I was asked by Margaret Rangel in August to explain how I made my collages. So this is my answer to that question.
How does she do that?! A peek into Natasha's process...
It starts with an idea:
I was chatting with a friend in Central Texas and she mentioned that she had painted buntings that visit her every spring and hang out in the bush in her front yard.
Painted Buntings! I’d love to see Painted Buntings in person! But doing a painting of a bird I’ve never seen is a challenge…. So I checked out several bird sites online to get information and ideas. And my friend sent me photos as well…
With their vivid fusion of blue, green, yellow, and red, male Painted Buntings seem to have flown straight out of a child’s coloring book. Females and immatures are a distinctive bright green with a pale eyering. These fairly common songbirds breed in the coastal Southeast and in the south-central U.S., where they often come to feeders. They are often caught and sold illegally as cage birds, particularly in Mexico and the Caribbean, a practice that puts pressure on their breeding populations.
I found some photos on Unsplash, a royalty free photo site and she sent me photos of her bush and after checking it out with iNaturalist, I discovered that the plant she called “Soapwort” is actually St. John’s Wort… a shrubby bush with glorious yellow flowers…
I did a sketch and color study to see what kind of composition would work and to play around with color families.
I love working on cradled wood panels. They are hard enough to take the pushing of collage without bending/warping, and once done, you can just put a wire on the back for hanging. No need for a frame: I love that!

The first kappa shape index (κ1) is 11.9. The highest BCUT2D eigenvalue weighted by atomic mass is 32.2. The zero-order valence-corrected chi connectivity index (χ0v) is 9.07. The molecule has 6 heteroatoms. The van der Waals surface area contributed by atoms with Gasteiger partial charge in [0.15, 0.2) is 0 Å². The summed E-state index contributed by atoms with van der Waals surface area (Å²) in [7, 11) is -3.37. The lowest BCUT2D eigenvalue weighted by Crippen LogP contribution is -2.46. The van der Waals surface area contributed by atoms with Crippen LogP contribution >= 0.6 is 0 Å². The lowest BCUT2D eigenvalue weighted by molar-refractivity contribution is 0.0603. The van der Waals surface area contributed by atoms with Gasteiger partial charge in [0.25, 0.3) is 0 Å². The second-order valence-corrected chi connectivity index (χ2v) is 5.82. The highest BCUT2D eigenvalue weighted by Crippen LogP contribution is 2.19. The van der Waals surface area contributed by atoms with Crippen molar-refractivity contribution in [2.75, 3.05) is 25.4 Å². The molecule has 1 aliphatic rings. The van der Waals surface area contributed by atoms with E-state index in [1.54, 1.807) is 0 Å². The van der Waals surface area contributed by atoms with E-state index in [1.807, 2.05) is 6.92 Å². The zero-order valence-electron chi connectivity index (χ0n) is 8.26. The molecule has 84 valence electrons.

At the Golden workshop we had earlier this year, the rep mentioned that wood panels need to be sealed before using to prevent the oils from the wood from migrating through the work over time….and she recommended Golden GAC 100 for that purpose. (apparently Gel Medium will also do the trick, but I found that out after I bought a bottle of GAC 100)
Then I created a collage ground with found paper. I included a map of San Antonio, TX, near my friend’s home, and various odd items: bits from a textbook on Jungian Dream analysis, a Spanish language textbook, a recipe sent by a friend, a scrap of campaign literature, a stamp and notes I took in grad school…basically a hodge podge of stuff that will be the underpinning of the collaged images on top.
After I sponged some paint on the background, I thought a layer of a stencil of St. John’s Wort leaves might look interesting, so I sketched one out and had the Cricut machine cut it… I like the effect…
Then it was time to paint some paper. I like to use at least 3 layers of color and pattern on found paper. Sometimes I will use rice paper or mulberry paper if I think I’ll need that texture.